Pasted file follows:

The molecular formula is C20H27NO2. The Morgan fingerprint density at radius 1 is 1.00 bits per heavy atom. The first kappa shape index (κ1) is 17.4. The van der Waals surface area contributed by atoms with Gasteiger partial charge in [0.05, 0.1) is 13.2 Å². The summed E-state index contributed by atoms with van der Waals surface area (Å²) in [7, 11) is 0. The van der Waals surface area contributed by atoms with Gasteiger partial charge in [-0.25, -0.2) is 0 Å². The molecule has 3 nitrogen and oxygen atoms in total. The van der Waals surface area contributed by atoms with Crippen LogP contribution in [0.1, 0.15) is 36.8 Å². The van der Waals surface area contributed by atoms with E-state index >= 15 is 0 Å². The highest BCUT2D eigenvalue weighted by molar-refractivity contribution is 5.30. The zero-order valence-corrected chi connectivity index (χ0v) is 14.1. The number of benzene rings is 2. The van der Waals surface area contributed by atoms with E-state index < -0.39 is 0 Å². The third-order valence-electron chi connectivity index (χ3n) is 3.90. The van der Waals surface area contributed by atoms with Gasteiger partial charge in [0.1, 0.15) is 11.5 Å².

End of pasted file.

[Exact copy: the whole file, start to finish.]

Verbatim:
The molecular formula is C20H27NO2. The Morgan fingerprint density at radius 1 is 1.00 bits per heavy atom. The first kappa shape index (κ1) is 17.4. The van der Waals surface area contributed by atoms with Gasteiger partial charge in [0.05, 0.1) is 13.2 Å². The summed E-state index contributed by atoms with van der Waals surface area (Å²) in [7, 11) is 0. The van der Waals surface area contributed by atoms with Gasteiger partial charge in [-0.25, -0.2) is 0 Å². The molecule has 3 nitrogen and oxygen atoms in total. The van der Waals surface area contributed by atoms with Crippen LogP contribution in [0.1, 0.15) is 36.8 Å². The van der Waals surface area contributed by atoms with E-state index >= 15 is 0 Å². The highest BCUT2D eigenvalue weighted by molar-refractivity contribution is 5.30. The zero-order valence-corrected chi connectivity index (χ0v) is 14.1. The number of benzene rings is 2. The van der Waals surface area contributed by atoms with E-state index < -0.39 is 0 Å². The third-order valence-electron chi connectivity index (χ3n) is 3.90. The van der Waals surface area contributed by atoms with Gasteiger partial charge in [0.1, 0.15) is 11.5 Å².